UPDATE: O'Conner, Balderson neck and neck; Whitmer, Schuette, Marshall, McCaskill, Hawley post wins
COLUMBUS, Ohio (AP)
Republican Troy Balderson and Democrat Danny O’Connor are locked in a tight race for a coveted U.S. House seat in Ohio’s congressional special election.
Balderson, a state senator, and O’Connor, the Franklin County recorder, want to complete the term of a Republican who retired in January. The race tests voter sentiment before the general election in November, when Balderson and O’Connor will battle again for the full two-year term.
After an early lead by O’Connor on Tuesday night, he and Balderson were neck and neck.
President Donald Trump campaigned for Balderson, arguing Republicans need to control Congress and casting the midterms as a referendum on himself.
A Balderson victory would buoy Republicans concerned about Trump’s play in political battleground states. An O’Connor win would elate Democrats hoping for Trump backlash.
In primaries in Missouri, Kansas, Michigan and Washington state today,
Gretchen Whitmer has won the Democratic nomination for Michigan governor, besting two competitors to advance to the November race to succeed term-limited Republican Gov. Rick Snyder.
Whitmer, a former legislative leader, defeated chemical-testing businessman Shri Thanedar and ex-Detroit health director Abdul El-Sayed in Tuesday’s primary. She will face Attorney General Bill Schuette, who defeated Lt. Gov. Brian Calley, state Sen. Patrick Colbeck and Dr. Jim Hines in the GOP primary.
Whitmer was considered the favorite because of her political experience and broad support from organized labor and other key groups. El-Sayed especially courted the party’s more liberal, pro-Bernie Sanders wing, as did Thanedar, who spent millions of dollars of his own money on his campaign.
Schuette beat Lt. Gov. Brian Calley, state Sen. Patrick Colbeck and Dr. Jim Hines today. Schuette, a former congressman, state lawmaker and appellate judge, was endorsed by President Donald Trump. He says he would cut the state income tax, like Trump reduced federal taxes.
The Michigan governorship is a top target for the Democratic Party, which is eager to make gains in the Midwest, where Republicans have dominated state governments and which helped President Donald Trump take the White House in 2016.
U.S. Rep. Roger Marshall has won the Republican primary in the sprawling rural 1st District of western and central Kansas.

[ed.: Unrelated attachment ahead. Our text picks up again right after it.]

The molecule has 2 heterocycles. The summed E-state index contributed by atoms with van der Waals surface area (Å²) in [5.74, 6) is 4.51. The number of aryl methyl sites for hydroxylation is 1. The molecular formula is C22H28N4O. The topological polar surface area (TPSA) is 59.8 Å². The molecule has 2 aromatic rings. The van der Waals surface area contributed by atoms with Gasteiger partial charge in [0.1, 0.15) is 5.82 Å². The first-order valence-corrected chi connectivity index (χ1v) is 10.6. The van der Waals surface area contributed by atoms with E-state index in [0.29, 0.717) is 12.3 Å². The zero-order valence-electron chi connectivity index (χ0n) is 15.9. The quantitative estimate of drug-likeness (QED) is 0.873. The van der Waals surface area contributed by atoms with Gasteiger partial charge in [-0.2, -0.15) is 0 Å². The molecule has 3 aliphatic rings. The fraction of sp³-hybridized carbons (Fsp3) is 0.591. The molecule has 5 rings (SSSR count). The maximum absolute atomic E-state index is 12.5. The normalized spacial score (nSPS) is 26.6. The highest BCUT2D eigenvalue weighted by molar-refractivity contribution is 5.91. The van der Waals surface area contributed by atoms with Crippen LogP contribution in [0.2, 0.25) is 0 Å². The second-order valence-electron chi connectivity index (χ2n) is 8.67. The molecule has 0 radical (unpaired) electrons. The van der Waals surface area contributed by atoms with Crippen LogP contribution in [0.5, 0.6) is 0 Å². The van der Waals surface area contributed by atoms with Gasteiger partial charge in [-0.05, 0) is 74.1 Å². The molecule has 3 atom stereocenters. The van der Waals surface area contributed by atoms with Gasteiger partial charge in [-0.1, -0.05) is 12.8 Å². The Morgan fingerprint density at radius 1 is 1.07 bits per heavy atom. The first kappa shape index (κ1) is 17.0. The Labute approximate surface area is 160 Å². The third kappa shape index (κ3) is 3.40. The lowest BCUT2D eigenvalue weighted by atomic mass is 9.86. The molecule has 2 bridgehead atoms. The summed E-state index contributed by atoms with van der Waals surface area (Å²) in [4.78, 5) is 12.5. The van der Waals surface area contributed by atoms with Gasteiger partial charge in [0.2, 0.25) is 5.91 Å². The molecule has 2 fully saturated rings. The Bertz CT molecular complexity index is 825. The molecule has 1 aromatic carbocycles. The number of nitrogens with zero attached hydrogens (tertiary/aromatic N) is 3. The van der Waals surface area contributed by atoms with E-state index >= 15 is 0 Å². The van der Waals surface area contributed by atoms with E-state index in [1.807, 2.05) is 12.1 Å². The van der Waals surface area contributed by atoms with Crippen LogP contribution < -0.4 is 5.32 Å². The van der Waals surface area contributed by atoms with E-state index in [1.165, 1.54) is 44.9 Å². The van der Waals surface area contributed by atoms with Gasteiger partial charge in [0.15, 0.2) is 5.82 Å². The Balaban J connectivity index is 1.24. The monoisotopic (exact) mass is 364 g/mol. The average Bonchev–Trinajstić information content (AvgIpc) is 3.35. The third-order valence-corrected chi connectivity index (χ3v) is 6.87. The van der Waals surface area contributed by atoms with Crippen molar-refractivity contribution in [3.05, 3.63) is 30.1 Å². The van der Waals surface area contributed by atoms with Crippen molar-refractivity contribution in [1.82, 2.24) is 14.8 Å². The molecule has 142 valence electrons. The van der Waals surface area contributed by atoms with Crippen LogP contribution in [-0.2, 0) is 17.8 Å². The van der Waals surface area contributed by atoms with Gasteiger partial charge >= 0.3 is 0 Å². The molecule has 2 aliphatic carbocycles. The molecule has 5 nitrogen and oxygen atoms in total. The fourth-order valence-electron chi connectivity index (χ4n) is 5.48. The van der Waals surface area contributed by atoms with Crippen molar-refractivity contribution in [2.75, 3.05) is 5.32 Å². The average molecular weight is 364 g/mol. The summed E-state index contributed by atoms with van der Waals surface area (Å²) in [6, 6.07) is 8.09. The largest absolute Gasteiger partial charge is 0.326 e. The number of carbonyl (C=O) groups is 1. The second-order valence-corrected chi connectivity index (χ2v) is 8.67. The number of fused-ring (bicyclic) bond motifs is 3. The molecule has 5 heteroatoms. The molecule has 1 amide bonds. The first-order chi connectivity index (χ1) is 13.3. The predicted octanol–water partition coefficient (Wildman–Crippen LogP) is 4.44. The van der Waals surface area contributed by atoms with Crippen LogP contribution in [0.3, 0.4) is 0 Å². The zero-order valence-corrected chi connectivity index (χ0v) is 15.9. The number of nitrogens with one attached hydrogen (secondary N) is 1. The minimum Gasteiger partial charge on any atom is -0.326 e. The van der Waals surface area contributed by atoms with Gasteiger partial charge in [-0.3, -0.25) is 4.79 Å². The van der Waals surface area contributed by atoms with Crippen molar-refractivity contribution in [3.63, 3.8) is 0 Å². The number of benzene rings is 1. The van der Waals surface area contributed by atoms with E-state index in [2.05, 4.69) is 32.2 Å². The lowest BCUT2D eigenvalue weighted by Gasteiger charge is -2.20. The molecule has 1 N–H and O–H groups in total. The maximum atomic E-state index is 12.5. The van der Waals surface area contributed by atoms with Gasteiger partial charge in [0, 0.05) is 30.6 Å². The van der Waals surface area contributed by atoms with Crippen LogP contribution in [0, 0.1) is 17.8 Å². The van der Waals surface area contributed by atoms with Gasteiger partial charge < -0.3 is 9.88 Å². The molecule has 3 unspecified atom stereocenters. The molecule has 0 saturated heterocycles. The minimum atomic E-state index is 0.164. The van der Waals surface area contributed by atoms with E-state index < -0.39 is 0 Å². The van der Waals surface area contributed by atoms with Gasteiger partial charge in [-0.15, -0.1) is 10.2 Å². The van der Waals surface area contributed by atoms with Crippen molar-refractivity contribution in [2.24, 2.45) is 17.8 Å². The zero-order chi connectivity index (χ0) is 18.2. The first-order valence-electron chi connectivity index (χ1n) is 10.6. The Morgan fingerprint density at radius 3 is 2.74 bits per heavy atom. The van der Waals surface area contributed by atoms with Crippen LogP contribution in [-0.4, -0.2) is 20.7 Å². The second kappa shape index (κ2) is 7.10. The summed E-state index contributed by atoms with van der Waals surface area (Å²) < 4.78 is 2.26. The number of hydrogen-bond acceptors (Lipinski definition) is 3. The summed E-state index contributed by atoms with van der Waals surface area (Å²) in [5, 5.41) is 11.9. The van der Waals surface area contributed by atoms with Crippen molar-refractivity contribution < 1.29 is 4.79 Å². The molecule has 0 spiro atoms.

He advances to a November matchup against Democrat Alan LaPolice of Clyde in the heavily Republican agricultural district.
Marshall, a Great Bend physician, first gained national attention in 2016 for knocking off then Rep. Tim Huelskamp in the Republican primary for the seat.
Democrats did not have a candidate in 2016, but LaPolice launched a long-shot bid as an independent. LaPolice, an educator, is taking another shot at it this year running as a Democrat.
While the district strongly supported President Donald Trump in 2016, some worry tougher immigration policies make it harder to fill agricultural jobs. Marshall wants to couple border-security measures with changes in visas for guest farm workers.
Sen. Claire McCaskill of Missouri has won the Democratic primary in her campaign for a third term and Missouri Attorney General Josh Hawley has won the Republican nomination for the seat in one of the nation’s most hotly contested Senate races.
Voters picked McCaskill on Tuesday as expected over six other Democratic challengers and picked Hawley as expected over 10 other GOP challengers in the race. Hawley was the only candidate to have previously won a statewide election and had considerably more money than the other Republicans in the field. He’s backed by President Donald Trump.
Republicans are eyeing the now-Democratic seat as a prime pickup opportunity in a state Trump won by nearly 19 points.
A McCaskill-Hawley matchup is expected to be one of the nation’s top showdowns. McCaskill is running as a moderate in the red state. Hawley is campaigning largely on support for Trump. He is attempting to paint his rival as a liberal obstructionist.